Jerry Eadeh
Customized Multimedia

My question is "who really cares?"  the music industry is beingcrushed by its own weight and it's just as well.  what the musicindustry-at-large lacks is integrity and authenticity, and this will beits undoing.  "artists" like britney spears and 50 cent embodyabout as much artistic dignity as a ham sandwich; they are money-makingentities, serving a money-making monster and one doesn't have to thinklong to figure out why people are downloading music by the gigabyte:the music they get online is a product, and what's better than a freeproduct, right?  If these kids regarded these individuals asartists and were truly appreciative of their contribution to the"artistic culture" in its entirety, downloading the music wouldn't bean issue.  I, for one, do not download music; I buy all my musicon vinyl directly from the record label.  No middleman and I knowthat the artist is being paid for their craft.  You see, theindependent music industry is alive and well, based on the simple factthat the record-buyers understand that that 12-inch piece of plastic isthe artists direct output, and as both record-buyer andrecord-producer, I can appreciate it from both sides. I love paying aband 10 bucks for their hard work, and every 10 bucks I get for one ofmy albums counts.  so let the record industry fall.  Nobodythat really cares about music has anything to do with it anyway.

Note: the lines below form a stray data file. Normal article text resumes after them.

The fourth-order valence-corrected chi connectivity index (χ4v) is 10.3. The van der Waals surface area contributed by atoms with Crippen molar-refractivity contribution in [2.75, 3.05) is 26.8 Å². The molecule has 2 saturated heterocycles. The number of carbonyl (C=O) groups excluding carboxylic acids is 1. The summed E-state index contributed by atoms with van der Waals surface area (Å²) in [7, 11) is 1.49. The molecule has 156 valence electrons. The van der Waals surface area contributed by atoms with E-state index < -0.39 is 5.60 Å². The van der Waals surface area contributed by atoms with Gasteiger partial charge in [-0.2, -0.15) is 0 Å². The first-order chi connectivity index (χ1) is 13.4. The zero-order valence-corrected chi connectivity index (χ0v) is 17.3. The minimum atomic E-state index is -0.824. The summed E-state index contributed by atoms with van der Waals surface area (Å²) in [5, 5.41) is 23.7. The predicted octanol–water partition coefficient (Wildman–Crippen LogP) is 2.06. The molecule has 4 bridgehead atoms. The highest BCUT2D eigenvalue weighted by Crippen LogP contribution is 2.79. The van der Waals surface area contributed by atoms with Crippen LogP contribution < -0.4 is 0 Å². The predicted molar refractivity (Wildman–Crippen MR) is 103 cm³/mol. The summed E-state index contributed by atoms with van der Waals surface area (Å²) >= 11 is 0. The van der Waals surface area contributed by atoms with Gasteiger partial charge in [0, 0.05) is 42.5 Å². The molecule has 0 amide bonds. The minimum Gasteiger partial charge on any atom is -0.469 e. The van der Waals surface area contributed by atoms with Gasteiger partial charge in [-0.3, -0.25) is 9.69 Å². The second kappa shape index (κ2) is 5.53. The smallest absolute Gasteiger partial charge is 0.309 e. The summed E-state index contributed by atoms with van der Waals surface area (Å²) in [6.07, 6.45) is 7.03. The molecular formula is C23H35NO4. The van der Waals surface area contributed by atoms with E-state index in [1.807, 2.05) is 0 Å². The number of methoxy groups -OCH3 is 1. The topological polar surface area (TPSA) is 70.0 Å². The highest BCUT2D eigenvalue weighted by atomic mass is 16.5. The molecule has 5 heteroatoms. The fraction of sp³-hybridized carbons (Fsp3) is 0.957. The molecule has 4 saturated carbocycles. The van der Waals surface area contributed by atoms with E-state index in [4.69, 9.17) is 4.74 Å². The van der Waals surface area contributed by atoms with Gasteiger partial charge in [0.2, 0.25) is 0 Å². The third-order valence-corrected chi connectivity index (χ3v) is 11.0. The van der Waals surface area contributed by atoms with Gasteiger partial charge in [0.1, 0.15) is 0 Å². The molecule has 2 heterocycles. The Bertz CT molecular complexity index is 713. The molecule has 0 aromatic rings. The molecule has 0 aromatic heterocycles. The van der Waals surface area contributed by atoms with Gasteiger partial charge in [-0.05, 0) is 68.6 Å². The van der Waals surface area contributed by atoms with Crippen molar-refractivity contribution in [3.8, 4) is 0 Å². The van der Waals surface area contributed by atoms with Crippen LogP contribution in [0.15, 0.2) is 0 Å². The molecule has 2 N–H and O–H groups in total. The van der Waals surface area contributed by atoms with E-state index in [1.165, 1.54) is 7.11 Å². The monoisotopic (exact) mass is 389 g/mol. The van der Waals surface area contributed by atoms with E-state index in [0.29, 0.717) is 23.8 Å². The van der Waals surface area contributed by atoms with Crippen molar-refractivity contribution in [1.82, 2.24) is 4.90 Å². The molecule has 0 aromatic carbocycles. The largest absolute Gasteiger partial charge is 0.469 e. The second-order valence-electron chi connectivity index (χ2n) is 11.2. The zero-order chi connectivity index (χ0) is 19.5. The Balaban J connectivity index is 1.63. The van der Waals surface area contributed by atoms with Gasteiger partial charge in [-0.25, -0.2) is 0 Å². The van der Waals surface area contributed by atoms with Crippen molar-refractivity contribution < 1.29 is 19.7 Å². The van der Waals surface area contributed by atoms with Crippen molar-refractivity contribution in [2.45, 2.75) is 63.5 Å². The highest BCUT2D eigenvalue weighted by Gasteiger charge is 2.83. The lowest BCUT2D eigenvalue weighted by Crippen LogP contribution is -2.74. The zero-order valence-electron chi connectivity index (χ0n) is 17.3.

Jim fowler
independent musician

Am I the only guy who loved being manipulated by record companies?In your issue on our current woes, nobody mentions all the perquisitesthat come from a profligate record industry (leaving cocaine aside).Think of all those kitschy disco album tracks that required a big room,30 string players, brass quintet, a piccolo solo, harpsichord, and astaff of arrangers and music copyists. Sorry, but no "grass roots"effort can afford the kind of overblown production that keeps us allgainfully employed.

Dan Coleman
Crowded Air, Inc.


It's real easy. The music business can save itself by first beinghonest with itself. Blair Jackson writes "there's no doubt thatbillions of dollars are being drained out of the music industry everyyear by [online file sharing]." As the saying goes, there are lies,damn lies, and then there are statistics. Statistics can be used tohelp understand what goes on in the world (no doubt Jackson believeswhat the RIAA tells him about file trading), but, as any marketing execor PR company knows, they can also be manipulated to tell a particularstory.